Words And Music
Podcast 005: Dig To The Roots - July 19, 2005

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Podcast 005: Dig To The Roots - July 19, 2005

I am a fanatic for original recordings.  Here, we indulge my fanaticism and bring you original versions of songs that you thought... "hey, I thought that was the original!"

Opening the show:
 Stevie Ray Vaughn, "
Texas Flood," 1983.  The best-known version of this blues classic, but not the best.  That honor belongs to the man who wrote it...

Larry Davis and His Band, "Texas Flood," 1958.  A classic slow blues showcase, you can hear where SRV lifted some of his solos from.  Stevie always acknowledged Larry Davis as an influence, and Davis actually outlived Stevie Ray.

Peggy Lee, "
Fever," 1958.  The best-known version of this as well, but it somehow has a sheen on it that the original doesn't have... and doesn't need.

Little Willie John, "
Fever," 1956.  He was 19 years old when this record came out, and lived only to age 30, dying in prison in 1968 after a 1964 manslaughter conviction.  He recorded scores of other singles, almost all R'n'B classics.

The Kingsmen, "
Louie, Louie," 1964.  Not sure what can be said about this that hasn't already been said, except that it's certainly not an original.  Even the Kingsmen's version was lifted from another Seattle-area band.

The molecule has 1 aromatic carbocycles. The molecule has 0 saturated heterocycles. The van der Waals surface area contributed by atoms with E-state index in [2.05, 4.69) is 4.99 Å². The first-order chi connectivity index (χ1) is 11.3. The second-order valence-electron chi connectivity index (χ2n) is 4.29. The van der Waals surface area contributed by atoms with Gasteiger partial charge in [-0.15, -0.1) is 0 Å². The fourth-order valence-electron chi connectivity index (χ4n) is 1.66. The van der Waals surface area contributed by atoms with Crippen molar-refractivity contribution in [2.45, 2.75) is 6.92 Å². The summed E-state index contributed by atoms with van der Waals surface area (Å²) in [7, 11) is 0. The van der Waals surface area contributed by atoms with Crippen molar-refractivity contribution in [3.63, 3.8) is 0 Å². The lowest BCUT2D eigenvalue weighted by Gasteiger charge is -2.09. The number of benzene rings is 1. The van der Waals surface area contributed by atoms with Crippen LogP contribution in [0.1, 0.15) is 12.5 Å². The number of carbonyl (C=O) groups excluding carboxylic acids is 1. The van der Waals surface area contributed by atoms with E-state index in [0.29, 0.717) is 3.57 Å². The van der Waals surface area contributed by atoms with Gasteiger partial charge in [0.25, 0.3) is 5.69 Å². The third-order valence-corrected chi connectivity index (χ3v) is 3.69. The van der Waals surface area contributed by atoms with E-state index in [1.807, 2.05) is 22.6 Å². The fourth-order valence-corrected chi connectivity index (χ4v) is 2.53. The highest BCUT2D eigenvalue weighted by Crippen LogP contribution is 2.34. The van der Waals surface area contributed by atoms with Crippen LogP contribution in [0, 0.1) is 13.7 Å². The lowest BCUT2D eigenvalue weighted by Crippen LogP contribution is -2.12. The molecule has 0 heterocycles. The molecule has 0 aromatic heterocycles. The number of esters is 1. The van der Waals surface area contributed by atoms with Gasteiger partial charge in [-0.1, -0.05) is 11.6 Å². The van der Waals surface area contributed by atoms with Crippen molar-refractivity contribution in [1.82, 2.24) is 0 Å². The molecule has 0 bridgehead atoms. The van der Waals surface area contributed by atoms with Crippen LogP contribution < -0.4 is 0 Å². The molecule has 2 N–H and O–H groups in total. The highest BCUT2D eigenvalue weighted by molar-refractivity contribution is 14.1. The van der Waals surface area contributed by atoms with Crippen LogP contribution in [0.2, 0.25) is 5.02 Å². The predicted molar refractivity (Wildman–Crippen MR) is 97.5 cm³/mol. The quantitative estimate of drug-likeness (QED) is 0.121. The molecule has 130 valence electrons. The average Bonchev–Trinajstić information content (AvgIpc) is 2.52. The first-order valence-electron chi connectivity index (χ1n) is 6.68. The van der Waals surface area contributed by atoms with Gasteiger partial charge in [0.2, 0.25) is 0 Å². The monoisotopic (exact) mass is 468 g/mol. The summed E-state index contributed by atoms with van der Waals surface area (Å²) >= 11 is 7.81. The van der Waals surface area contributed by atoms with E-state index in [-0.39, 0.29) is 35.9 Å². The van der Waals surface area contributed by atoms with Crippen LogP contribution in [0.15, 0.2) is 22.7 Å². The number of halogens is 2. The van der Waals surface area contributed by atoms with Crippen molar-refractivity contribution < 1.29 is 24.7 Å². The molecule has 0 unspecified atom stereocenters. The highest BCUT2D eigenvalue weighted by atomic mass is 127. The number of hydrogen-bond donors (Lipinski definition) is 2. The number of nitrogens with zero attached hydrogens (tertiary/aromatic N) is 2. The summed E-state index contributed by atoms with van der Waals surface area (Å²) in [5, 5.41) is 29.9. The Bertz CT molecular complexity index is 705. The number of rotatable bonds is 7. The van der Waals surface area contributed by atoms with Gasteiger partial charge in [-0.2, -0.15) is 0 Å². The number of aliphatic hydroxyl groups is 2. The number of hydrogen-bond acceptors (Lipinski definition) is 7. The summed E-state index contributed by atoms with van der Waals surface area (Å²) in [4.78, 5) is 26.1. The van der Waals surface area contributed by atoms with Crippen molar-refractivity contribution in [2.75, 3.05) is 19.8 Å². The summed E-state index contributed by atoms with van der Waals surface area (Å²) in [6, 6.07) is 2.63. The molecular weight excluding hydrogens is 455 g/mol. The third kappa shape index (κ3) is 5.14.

Richard Berry and the Pharaohs, "
Louie, Louie," 1956.  The original intelligible lyrics are pretty innocuous, almost a calypso.  If you click the link for either the Kingsmen or Richard Berry, it takes you to the same amazing compilation of some great versions of the song over the years.

The Beatles, "
Money (That's What I Want)," 1963.  The Beatles spent a lot of time on their early records covering recent American R'n'B hits, including this LP, With The Beatles, from November, 1963.  This was one of those covers, but the vocals lack the punch of the original...

Barrett Strong, "Money (
That's What I Want)," 1959.  This is the version used in Animal House, in the background during one of the scenes when the Delta House boys are tearing around Faber in that black Lincoln Continental.  The only hit Barrett ever recorded, though he co-wrote several other Motown hits over the years, including "Papa Was A Rollin' Stone" for The Temptations.  And that ain't right...

The Flying Lizards, "
Money (That's What I Want)," 1979.  Don't ask, don't tell.  A UK minimalist/new wave band that released few albums and are most likely remembered for this cover.  This version was used in The Wedding Singer and once appeared on a compilation called We Do 'Em Our Way, now long out of print, featuring punk and new-wave bands covering well-known songs, such as The Stranglers' cover of Burt Bacharach's "Walk On By."  One other I remember:  DEVO's cover of The Stones' "Satisfaction."

Led Zeppelin, "
When The Levee Breaks," 1971.  Long and violent and dreamy, best enjoyed with a little weed or whiskey.  The last track on the album commonly known as Led Zeppelin IV but which was untitled.

Kansas Joe and Memphis Minnie, "
When The Levee Breaks," 1929.  Minnie was one of the first women to use an electric guitar on blues recordings.  Kansas Joe's vocal style reminds me a little of Big Bill Broonzy crossed with Robert Johnson.

Click here for the MP3 file (21.5 megabytes, 31:13 duration).

07/26/2005 05:24:32 PM

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